and by "accessible by land", i mean there's a trail that goes right to it. and by "trail", i mean that if you look at the historical map of the area surrounding little river state park, you can see that these campsites essentially sit right on historical roads that are now considered to be cross country ski-trails. they're just a hop and a skip off of the multi-use trails, and they're one of the loveliest ways to go down to the water, so if you're going to camp there, you're going to have visitors.
the thing about it is that if you start off with your dog on the trail and you decide to go down to the lake by that route, you have to already be there before you learn that the campsites are occupied and let's face it, in cold weather those campsites are less likely to be occupied, so you're rather a surprise to the visitors.
most people are polite when they come through your campsite. most people, when they realize you're there, call their dogs back to them and they holler a greeting or come respectfully through and make pleasantries because they're aware that they are walking with their dogs (and they nearly always have dogs) through your current living space.
these polite ones, i like. i always ask them if they will stay for tea and cake. they never do, and i don't know what i would do if they did since even though i have plenty of cake and plenty of water and a good selection of teas, i only have the one cup. two, if you count the one in the rain bucket.
the couple from connecticut, they were nice. they were also a little lost and did not really know how to get back. i couldn't help them much, because i have never been to the site by trail. it's pretty straightforward if you go by boat.
but the man, he was from here.
not like i'm from here. i have only lived here since 1973, which makes me most definitely from AWAY. but even though he lives away, he is FROM here. his grandfather's old farm was one of the ones bought out when they built the dam, and lies under the lake. his father worked on the crews that built the dam.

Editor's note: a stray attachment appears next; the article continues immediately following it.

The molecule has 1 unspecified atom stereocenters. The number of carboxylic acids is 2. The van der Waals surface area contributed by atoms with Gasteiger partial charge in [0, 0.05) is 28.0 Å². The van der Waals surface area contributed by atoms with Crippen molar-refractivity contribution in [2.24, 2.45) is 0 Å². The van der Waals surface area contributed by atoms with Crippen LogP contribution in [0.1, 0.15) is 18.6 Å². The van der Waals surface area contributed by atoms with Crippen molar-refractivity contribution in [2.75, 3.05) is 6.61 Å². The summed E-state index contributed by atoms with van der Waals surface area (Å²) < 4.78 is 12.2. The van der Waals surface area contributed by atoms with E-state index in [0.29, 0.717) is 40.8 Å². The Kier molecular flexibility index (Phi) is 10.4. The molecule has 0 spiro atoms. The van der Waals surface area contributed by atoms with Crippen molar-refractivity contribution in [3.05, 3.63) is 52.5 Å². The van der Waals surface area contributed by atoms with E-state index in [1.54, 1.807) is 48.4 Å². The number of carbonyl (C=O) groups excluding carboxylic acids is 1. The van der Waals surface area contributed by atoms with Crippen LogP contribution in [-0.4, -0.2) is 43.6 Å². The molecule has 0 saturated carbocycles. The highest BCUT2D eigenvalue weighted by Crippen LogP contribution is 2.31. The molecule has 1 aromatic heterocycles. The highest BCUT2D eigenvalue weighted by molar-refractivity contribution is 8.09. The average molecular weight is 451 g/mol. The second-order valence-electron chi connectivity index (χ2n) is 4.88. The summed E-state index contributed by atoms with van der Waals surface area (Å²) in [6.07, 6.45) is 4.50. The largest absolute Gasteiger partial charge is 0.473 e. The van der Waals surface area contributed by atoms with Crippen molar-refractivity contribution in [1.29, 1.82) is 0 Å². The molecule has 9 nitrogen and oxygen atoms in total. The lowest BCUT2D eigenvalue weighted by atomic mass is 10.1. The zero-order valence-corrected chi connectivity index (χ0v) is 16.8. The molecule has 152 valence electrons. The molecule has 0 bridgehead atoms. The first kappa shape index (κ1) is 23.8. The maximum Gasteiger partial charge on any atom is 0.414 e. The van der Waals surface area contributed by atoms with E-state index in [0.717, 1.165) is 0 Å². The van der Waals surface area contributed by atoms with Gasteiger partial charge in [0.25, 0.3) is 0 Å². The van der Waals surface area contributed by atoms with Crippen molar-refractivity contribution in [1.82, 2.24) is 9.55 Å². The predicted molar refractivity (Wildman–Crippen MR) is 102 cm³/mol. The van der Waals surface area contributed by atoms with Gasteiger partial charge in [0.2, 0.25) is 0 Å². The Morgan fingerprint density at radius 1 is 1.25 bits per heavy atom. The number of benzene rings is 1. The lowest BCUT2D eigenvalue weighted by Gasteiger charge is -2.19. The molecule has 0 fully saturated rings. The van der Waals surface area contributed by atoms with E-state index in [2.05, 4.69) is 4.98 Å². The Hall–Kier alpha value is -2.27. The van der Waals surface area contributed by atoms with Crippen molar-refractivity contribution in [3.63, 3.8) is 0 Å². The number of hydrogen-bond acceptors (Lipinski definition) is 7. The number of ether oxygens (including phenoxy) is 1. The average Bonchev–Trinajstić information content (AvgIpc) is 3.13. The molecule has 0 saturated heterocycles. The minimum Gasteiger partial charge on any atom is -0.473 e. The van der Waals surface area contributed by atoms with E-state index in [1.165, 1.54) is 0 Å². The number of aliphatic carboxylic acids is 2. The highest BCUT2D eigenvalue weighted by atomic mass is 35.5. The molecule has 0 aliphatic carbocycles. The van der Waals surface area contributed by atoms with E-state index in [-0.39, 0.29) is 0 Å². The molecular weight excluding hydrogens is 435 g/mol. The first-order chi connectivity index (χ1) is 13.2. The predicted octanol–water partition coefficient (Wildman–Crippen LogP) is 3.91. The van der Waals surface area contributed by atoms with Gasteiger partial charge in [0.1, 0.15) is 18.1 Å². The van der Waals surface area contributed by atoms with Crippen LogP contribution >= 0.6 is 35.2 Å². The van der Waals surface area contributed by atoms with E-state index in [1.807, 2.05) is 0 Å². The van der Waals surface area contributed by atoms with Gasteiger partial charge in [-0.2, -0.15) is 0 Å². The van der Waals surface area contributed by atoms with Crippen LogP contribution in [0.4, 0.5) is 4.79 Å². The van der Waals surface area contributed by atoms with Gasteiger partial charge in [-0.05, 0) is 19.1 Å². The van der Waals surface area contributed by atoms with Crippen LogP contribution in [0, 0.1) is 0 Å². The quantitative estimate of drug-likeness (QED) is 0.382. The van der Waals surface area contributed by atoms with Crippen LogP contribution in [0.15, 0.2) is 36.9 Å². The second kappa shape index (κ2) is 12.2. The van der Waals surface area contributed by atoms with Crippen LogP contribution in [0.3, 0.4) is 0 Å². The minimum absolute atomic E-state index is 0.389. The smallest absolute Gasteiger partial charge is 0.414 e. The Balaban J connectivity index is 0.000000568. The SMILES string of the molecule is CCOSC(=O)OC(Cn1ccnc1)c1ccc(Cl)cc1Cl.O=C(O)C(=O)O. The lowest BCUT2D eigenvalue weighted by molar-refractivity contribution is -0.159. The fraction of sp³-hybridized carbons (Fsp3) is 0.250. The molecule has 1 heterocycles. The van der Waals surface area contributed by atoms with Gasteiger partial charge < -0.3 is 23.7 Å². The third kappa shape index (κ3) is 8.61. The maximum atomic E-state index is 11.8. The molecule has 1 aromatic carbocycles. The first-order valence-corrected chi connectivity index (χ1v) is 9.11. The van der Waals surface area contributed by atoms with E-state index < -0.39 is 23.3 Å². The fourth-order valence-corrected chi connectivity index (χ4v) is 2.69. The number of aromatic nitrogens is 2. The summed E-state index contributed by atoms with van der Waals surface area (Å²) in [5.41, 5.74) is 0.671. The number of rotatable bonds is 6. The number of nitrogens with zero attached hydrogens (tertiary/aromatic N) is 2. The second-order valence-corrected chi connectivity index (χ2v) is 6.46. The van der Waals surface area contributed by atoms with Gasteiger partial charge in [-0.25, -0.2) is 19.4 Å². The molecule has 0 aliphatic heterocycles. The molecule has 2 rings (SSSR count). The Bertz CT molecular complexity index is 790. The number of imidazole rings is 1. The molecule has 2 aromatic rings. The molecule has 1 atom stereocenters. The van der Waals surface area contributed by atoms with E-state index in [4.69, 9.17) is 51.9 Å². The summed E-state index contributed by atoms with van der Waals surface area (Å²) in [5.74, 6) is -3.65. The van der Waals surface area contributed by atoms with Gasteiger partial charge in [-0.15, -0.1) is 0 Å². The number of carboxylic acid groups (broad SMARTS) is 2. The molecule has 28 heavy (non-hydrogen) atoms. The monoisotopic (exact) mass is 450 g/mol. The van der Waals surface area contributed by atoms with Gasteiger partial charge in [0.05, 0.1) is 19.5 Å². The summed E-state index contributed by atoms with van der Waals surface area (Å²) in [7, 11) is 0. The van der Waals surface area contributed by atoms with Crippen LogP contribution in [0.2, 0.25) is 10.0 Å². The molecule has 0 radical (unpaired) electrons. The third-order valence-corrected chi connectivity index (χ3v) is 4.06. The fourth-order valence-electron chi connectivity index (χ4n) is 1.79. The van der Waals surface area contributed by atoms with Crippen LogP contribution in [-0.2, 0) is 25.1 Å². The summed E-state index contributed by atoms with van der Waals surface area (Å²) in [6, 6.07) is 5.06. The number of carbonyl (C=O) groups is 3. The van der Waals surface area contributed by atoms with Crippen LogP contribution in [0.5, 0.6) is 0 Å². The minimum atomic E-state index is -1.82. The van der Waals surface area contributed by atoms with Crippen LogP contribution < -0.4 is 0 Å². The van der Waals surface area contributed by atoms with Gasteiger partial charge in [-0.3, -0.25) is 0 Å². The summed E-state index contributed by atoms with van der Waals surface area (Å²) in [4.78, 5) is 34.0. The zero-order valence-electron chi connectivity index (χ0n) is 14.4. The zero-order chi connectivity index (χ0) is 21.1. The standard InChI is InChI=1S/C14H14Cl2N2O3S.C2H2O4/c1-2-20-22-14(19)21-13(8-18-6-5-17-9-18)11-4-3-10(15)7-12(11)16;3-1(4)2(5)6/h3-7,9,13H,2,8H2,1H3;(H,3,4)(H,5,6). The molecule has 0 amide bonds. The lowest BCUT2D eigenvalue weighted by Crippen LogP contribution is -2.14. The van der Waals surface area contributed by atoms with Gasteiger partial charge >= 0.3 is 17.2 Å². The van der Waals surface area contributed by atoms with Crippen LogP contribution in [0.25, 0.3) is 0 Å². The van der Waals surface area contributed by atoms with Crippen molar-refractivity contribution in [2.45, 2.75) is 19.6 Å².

the reason they would not stop for cake, they said, was because the purpose of the walk in the first place had been to exercise off some of the cake they had already been eating and maybe feel less bloated.
but boneheads visit, too, although out of all the people who came through my camp with varying degrees of politeness, only one pair were real boneheads.
they were preceded by their three large and completely uncontrolled dogs, after which, when they saw they were in my campsite, they could only be bothered to holler "they're friendly!" this was followed up with "we're just going to the beach."
then they threw my collected driftwood into the water, which the dogs declined to return. "GOOD BOY!!!" they yelled. "who's a good boy? who's a good boy?"
i simply went ahead with my in-progress activity, which was washing up and changing shirts. you HAVE to do that in the window of the day that's warm and dry, else you're miserable later. plus get bent. if you charge into my living space like that, you are damn well going to be aware that it's my living space.
so then when they were done throwing my collected wood into the water and in general making themselves obnoxious on the/my beach, all three dogs came charging up into my site, unaccompanied, with trailing cries of "GOOD BOY! GOOD BOY!"
and then one of the good boys came under my tarp to pee on my gear.
the woman tried to call him back.
"oh," she said, delicately holding up the edge of my garbage bag as if she did not want to get near to dog pee, "he peed on your garbage".
yes, he had, and that's bad enough, because even if he peed on my garbage, he still peed on the outside of my garbage bag, in my tarp area, where i live. you know, right next to my food.
but she was too dainty to touch it.
i had to, though, because i still had to live there and i had to get it out and rinse it off so i could keep using it without getting her dog's piss on MY hands, and they weren't even gone from my site before i discovered that he had also peed on my lifejacket, my boots, and my spray skirt.
the man acted like it was a terrible imposition on HIM when i called this to their attention.
you know that gesture people make where they put their hands up near their ears like they're going to cover them? yeah, he made that gesture. and he turned and walked away, saying "i'm sorry. i'm SORRY. i'm SORRY." until they were all out of sight.
he did not sound sorry to me. he sounded like i'd had a lot of nerve putting my stuff where his dog could pee on it.
i fished my gear out from where i had stowed it to be protected and dry, and i rinsed it off and hung it all up to dry.
|my things, up to dry|